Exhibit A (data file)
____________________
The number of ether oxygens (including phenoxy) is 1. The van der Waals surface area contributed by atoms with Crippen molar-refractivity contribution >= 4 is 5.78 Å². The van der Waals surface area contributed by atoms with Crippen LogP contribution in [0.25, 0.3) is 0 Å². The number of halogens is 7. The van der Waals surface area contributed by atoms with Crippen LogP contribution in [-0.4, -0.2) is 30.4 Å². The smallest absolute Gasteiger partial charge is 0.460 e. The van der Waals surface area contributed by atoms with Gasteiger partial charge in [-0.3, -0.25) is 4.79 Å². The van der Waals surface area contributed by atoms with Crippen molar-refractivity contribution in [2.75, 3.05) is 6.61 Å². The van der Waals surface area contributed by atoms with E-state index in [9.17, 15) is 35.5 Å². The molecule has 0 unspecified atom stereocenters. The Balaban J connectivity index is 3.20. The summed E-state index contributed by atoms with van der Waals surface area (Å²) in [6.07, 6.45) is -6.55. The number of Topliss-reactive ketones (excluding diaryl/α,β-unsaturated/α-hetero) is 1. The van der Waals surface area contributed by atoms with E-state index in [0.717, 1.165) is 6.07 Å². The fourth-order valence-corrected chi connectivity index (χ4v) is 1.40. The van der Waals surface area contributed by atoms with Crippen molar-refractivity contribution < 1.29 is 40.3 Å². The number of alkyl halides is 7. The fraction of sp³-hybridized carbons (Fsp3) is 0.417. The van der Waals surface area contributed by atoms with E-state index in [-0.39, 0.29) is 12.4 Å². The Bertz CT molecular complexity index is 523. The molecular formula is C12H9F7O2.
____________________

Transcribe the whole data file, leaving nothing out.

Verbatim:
The number of ether oxygens (including phenoxy) is 1. The van der Waals surface area contributed by atoms with Crippen molar-refractivity contribution >= 4 is 5.78 Å². The van der Waals surface area contributed by atoms with Crippen LogP contribution in [0.25, 0.3) is 0 Å². The number of halogens is 7. The van der Waals surface area contributed by atoms with Crippen LogP contribution in [-0.4, -0.2) is 30.4 Å². The smallest absolute Gasteiger partial charge is 0.460 e. The van der Waals surface area contributed by atoms with Gasteiger partial charge in [-0.3, -0.25) is 4.79 Å². The van der Waals surface area contributed by atoms with Crippen molar-refractivity contribution in [2.75, 3.05) is 6.61 Å². The van der Waals surface area contributed by atoms with E-state index in [9.17, 15) is 35.5 Å². The molecule has 0 unspecified atom stereocenters. The Balaban J connectivity index is 3.20. The summed E-state index contributed by atoms with van der Waals surface area (Å²) in [6.07, 6.45) is -6.55. The number of Topliss-reactive ketones (excluding diaryl/α,β-unsaturated/α-hetero) is 1. The van der Waals surface area contributed by atoms with E-state index in [0.717, 1.165) is 6.07 Å². The fourth-order valence-corrected chi connectivity index (χ4v) is 1.40. The van der Waals surface area contributed by atoms with Crippen molar-refractivity contribution < 1.29 is 40.3 Å². The number of alkyl halides is 7. The fraction of sp³-hybridized carbons (Fsp3) is 0.417. The van der Waals surface area contributed by atoms with E-state index in [-0.39, 0.29) is 12.4 Å². The Bertz CT molecular complexity index is 523. The molecular formula is C12H9F7O2.